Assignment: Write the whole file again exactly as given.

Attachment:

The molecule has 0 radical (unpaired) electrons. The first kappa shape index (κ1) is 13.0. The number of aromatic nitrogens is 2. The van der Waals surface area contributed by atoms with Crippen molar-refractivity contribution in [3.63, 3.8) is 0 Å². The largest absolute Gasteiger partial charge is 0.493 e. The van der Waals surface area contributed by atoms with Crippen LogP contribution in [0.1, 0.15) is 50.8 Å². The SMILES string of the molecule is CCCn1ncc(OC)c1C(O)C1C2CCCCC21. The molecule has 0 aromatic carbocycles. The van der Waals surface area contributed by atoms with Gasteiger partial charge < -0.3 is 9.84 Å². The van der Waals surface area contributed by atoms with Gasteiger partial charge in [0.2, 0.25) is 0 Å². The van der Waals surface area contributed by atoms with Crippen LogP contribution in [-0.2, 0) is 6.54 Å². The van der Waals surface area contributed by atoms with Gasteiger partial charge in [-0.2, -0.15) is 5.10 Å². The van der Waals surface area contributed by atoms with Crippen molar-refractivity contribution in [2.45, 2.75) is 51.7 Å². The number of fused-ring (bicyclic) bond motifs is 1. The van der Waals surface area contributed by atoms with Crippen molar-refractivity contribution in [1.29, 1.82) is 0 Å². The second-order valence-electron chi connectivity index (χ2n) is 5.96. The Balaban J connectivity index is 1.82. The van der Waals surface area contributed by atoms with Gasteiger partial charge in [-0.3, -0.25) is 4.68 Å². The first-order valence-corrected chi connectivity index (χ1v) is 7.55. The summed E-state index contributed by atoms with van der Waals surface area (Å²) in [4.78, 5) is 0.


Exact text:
The molecule has 0 radical (unpaired) electrons. The first kappa shape index (κ1) is 13.0. The number of aromatic nitrogens is 2. The van der Waals surface area contributed by atoms with Crippen molar-refractivity contribution in [3.63, 3.8) is 0 Å². The largest absolute Gasteiger partial charge is 0.493 e. The van der Waals surface area contributed by atoms with Crippen LogP contribution in [0.1, 0.15) is 50.8 Å². The SMILES string of the molecule is CCCn1ncc(OC)c1C(O)C1C2CCCCC21. The molecule has 0 aromatic carbocycles. The van der Waals surface area contributed by atoms with Gasteiger partial charge < -0.3 is 9.84 Å². The van der Waals surface area contributed by atoms with Gasteiger partial charge in [0.2, 0.25) is 0 Å². The van der Waals surface area contributed by atoms with Crippen LogP contribution in [-0.2, 0) is 6.54 Å². The van der Waals surface area contributed by atoms with Gasteiger partial charge in [-0.2, -0.15) is 5.10 Å². The van der Waals surface area contributed by atoms with Crippen molar-refractivity contribution in [2.45, 2.75) is 51.7 Å². The number of fused-ring (bicyclic) bond motifs is 1. The van der Waals surface area contributed by atoms with Crippen molar-refractivity contribution in [1.29, 1.82) is 0 Å². The second-order valence-electron chi connectivity index (χ2n) is 5.96. The Balaban J connectivity index is 1.82. The van der Waals surface area contributed by atoms with Gasteiger partial charge in [-0.3, -0.25) is 4.68 Å². The first-order valence-corrected chi connectivity index (χ1v) is 7.55. The summed E-state index contributed by atoms with van der Waals surface area (Å²) in [4.78, 5) is 0.